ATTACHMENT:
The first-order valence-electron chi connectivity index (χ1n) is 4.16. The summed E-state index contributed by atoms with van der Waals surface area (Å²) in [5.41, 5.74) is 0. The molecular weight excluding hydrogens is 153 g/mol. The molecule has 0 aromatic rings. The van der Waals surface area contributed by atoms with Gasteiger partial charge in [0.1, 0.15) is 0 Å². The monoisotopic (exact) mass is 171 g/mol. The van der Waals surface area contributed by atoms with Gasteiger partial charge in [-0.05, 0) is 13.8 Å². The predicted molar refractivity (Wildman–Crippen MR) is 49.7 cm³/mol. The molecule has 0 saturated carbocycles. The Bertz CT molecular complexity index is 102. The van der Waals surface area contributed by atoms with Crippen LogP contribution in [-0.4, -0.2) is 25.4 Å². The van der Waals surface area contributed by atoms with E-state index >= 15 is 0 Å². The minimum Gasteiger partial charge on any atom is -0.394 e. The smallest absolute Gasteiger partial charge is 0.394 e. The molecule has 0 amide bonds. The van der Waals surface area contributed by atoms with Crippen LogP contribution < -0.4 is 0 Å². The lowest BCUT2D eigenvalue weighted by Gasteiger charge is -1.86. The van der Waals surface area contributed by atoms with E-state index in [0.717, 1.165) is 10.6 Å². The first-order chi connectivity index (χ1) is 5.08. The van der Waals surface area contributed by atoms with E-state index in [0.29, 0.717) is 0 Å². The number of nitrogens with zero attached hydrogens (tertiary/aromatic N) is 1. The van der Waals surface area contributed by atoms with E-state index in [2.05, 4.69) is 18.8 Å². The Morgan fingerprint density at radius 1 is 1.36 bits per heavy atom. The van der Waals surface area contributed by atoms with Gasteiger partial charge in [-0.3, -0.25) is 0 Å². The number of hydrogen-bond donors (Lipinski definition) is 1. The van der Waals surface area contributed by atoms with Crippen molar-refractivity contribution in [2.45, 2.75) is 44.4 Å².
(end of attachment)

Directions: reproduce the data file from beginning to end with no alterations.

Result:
The first-order valence-electron chi connectivity index (χ1n) is 4.16. The summed E-state index contributed by atoms with van der Waals surface area (Å²) in [5.41, 5.74) is 0. The molecular weight excluding hydrogens is 153 g/mol. The molecule has 0 aromatic rings. The van der Waals surface area contributed by atoms with Gasteiger partial charge in [0.1, 0.15) is 0 Å². The monoisotopic (exact) mass is 171 g/mol. The van der Waals surface area contributed by atoms with Gasteiger partial charge in [-0.05, 0) is 13.8 Å². The predicted molar refractivity (Wildman–Crippen MR) is 49.7 cm³/mol. The molecule has 0 saturated carbocycles. The Bertz CT molecular complexity index is 102. The van der Waals surface area contributed by atoms with Crippen LogP contribution in [-0.4, -0.2) is 25.4 Å². The van der Waals surface area contributed by atoms with E-state index >= 15 is 0 Å². The minimum Gasteiger partial charge on any atom is -0.394 e. The smallest absolute Gasteiger partial charge is 0.394 e. The molecule has 0 amide bonds. The van der Waals surface area contributed by atoms with Crippen LogP contribution < -0.4 is 0 Å². The lowest BCUT2D eigenvalue weighted by Gasteiger charge is -1.86. The van der Waals surface area contributed by atoms with E-state index in [0.717, 1.165) is 10.6 Å². The first-order chi connectivity index (χ1) is 5.08. The van der Waals surface area contributed by atoms with E-state index in [0.29, 0.717) is 0 Å². The number of nitrogens with zero attached hydrogens (tertiary/aromatic N) is 1. The van der Waals surface area contributed by atoms with E-state index in [2.05, 4.69) is 18.8 Å². The Morgan fingerprint density at radius 1 is 1.36 bits per heavy atom. The van der Waals surface area contributed by atoms with Gasteiger partial charge in [-0.3, -0.25) is 0 Å². The number of hydrogen-bond donors (Lipinski definition) is 1. The van der Waals surface area contributed by atoms with Crippen molar-refractivity contribution in [2.45, 2.75) is 44.4 Å².